So you’d love to get everyone to buy into your idea, wouldn’t you?
Church leaders (and many other organizational leaders) are famous for trying to get consensus around an idea before launching it.
I get that.
But consensus has a cost. A big cost. Here it is:
Consensus kills courage.
Very few good, innovative ideas gain consensus before a leader acts.
In fact, most great new ideas worth anything are divisive right out of the gate.
As a result, leaders shrink back. They smell the tension, and they back off. They try to get too much buy-in on the front end, and their vision doesn’t actually become better, it just becomes diluted.
As a result, too many leaders lose hope, passion and vision.
Why is that? How can you turn it around?
Think about how different history would be if great leaders always needed consensus from the people they led:
Moses would have left the Israelites in slavery.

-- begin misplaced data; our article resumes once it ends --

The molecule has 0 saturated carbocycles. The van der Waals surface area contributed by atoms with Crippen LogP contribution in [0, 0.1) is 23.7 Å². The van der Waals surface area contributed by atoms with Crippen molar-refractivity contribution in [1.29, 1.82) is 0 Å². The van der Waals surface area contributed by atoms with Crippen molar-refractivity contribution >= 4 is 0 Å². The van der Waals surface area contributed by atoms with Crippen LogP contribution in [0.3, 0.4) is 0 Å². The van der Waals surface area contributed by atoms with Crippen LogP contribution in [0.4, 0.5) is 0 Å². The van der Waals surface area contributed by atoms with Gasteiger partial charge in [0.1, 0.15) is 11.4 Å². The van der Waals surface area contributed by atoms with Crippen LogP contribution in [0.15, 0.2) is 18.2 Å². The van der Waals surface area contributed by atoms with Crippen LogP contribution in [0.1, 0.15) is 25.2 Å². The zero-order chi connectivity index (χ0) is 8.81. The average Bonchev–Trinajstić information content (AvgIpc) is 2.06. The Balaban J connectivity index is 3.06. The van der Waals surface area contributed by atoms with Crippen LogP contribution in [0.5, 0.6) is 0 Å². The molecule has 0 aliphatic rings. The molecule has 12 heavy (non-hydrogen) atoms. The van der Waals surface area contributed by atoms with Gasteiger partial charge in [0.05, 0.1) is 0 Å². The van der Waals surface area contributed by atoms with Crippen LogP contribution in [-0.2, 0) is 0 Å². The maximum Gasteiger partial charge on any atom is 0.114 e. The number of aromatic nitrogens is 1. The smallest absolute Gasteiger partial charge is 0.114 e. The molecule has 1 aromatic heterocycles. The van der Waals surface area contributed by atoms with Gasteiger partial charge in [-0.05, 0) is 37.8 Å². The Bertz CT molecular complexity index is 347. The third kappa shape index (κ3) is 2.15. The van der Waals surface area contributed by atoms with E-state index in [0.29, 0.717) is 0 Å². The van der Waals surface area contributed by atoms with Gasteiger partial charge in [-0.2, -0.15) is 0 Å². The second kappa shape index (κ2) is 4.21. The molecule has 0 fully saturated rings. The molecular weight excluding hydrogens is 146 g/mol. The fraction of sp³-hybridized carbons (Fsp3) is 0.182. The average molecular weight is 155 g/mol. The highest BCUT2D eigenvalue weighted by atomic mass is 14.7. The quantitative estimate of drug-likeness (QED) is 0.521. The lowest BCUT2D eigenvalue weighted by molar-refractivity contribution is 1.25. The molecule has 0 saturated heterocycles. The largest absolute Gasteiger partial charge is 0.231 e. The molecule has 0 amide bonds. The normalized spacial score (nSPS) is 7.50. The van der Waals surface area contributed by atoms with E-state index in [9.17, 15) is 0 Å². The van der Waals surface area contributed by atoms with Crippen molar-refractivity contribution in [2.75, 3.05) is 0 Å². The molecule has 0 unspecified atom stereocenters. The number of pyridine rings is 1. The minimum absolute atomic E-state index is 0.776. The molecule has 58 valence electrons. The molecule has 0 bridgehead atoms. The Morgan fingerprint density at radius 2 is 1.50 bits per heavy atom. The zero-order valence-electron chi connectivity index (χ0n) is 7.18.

Jesus would have listened to the disciples and talked himself out of the cross.
Peter would never have given up his kosher diet.
The apostle Paul would have gone back to Phariseeism.
Martin Luther would have waited for his bishop to approve.
Martin Luther King would have delayed until legislators were sympathetic.
Even Henry Ford, inventor of the assembly line and first mass producer of cars, famously said that if he’d asked people what they wanted, they would have said “faster horses.”
Any time you’re seeking to bring about radical change, most people will think it’s a terrible idea. And sometimes, they’re right.
But there are other times when they’re not.
You should live for the ‘once in a while’ idea. It’s the kind of idea that changes everything.
When it comes to courageous change, here are four things that are true: